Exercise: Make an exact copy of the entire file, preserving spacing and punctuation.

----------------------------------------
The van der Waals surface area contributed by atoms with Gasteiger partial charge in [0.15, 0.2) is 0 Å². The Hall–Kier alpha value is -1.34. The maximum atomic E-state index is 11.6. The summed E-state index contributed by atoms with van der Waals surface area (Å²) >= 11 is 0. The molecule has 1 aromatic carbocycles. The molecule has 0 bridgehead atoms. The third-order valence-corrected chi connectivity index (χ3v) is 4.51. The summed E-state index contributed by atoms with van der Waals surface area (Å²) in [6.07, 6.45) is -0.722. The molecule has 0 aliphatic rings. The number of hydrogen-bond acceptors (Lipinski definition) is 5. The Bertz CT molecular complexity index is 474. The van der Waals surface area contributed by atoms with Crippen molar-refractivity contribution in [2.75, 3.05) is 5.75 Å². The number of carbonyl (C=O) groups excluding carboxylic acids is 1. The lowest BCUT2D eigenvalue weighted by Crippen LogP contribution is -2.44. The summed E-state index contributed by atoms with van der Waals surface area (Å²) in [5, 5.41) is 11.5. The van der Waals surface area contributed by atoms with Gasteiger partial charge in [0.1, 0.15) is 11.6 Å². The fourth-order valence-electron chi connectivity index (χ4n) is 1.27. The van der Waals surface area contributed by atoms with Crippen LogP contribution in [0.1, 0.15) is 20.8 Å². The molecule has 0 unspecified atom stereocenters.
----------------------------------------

The van der Waals surface area contributed by atoms with Gasteiger partial charge in [0.15, 0.2) is 0 Å². The Hall–Kier alpha value is -1.34. The maximum atomic E-state index is 11.6. The summed E-state index contributed by atoms with van der Waals surface area (Å²) >= 11 is 0. The molecule has 1 aromatic carbocycles. The molecule has 0 bridgehead atoms. The third-order valence-corrected chi connectivity index (χ3v) is 4.51. The summed E-state index contributed by atoms with van der Waals surface area (Å²) in [6.07, 6.45) is -0.722. The molecule has 0 aliphatic rings. The number of hydrogen-bond acceptors (Lipinski definition) is 5. The Bertz CT molecular complexity index is 474. The van der Waals surface area contributed by atoms with Crippen molar-refractivity contribution in [2.75, 3.05) is 5.75 Å². The number of carbonyl (C=O) groups excluding carboxylic acids is 1. The lowest BCUT2D eigenvalue weighted by Crippen LogP contribution is -2.44. The summed E-state index contributed by atoms with van der Waals surface area (Å²) in [5, 5.41) is 11.5. The van der Waals surface area contributed by atoms with Gasteiger partial charge in [0.1, 0.15) is 11.6 Å². The fourth-order valence-electron chi connectivity index (χ4n) is 1.27. The van der Waals surface area contributed by atoms with Crippen LogP contribution in [0.1, 0.15) is 20.8 Å². The molecule has 0 unspecified atom stereocenters.